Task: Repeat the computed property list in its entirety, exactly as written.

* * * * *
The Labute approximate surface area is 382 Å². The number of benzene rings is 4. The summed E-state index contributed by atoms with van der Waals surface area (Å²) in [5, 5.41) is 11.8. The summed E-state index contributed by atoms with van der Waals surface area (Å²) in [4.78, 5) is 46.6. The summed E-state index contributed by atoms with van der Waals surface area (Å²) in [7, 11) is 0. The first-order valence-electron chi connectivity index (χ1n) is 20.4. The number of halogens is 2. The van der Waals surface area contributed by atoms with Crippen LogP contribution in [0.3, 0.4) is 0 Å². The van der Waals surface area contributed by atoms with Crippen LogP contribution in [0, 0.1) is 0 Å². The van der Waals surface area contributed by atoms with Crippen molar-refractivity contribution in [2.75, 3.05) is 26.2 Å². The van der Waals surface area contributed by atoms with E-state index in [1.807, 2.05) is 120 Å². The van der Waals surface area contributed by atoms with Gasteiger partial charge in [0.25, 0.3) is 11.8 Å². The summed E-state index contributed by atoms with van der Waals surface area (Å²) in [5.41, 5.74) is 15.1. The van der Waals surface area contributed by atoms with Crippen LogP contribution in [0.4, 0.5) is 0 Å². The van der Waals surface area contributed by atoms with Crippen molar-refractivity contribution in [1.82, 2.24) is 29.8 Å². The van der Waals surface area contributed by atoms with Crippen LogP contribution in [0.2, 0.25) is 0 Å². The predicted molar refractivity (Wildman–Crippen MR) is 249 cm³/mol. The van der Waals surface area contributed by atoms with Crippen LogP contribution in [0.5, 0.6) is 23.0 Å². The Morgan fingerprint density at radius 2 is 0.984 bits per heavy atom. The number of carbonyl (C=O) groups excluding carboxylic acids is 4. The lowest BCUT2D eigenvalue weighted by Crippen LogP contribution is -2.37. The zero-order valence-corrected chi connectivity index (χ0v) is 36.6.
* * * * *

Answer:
The Labute approximate surface area is 382 Å². The number of benzene rings is 4. The summed E-state index contributed by atoms with van der Waals surface area (Å²) in [5, 5.41) is 11.8. The summed E-state index contributed by atoms with van der Waals surface area (Å²) in [4.78, 5) is 46.6. The summed E-state index contributed by atoms with van der Waals surface area (Å²) in [7, 11) is 0. The first-order valence-electron chi connectivity index (χ1n) is 20.4. The number of halogens is 2. The van der Waals surface area contributed by atoms with Crippen LogP contribution in [0.3, 0.4) is 0 Å². The van der Waals surface area contributed by atoms with Crippen LogP contribution in [0, 0.1) is 0 Å². The van der Waals surface area contributed by atoms with Crippen molar-refractivity contribution in [2.75, 3.05) is 26.2 Å². The van der Waals surface area contributed by atoms with E-state index in [1.807, 2.05) is 120 Å². The van der Waals surface area contributed by atoms with Gasteiger partial charge in [0.25, 0.3) is 11.8 Å². The summed E-state index contributed by atoms with van der Waals surface area (Å²) in [5.41, 5.74) is 15.1. The van der Waals surface area contributed by atoms with Crippen LogP contribution in [0.4, 0.5) is 0 Å². The van der Waals surface area contributed by atoms with Crippen molar-refractivity contribution in [1.82, 2.24) is 29.8 Å². The van der Waals surface area contributed by atoms with Crippen LogP contribution in [0.2, 0.25) is 0 Å². The predicted molar refractivity (Wildman–Crippen MR) is 249 cm³/mol. The van der Waals surface area contributed by atoms with Crippen LogP contribution in [0.5, 0.6) is 23.0 Å². The Morgan fingerprint density at radius 2 is 0.984 bits per heavy atom. The number of carbonyl (C=O) groups excluding carboxylic acids is 4. The lowest BCUT2D eigenvalue weighted by Crippen LogP contribution is -2.37. The zero-order valence-corrected chi connectivity index (χ0v) is 36.6.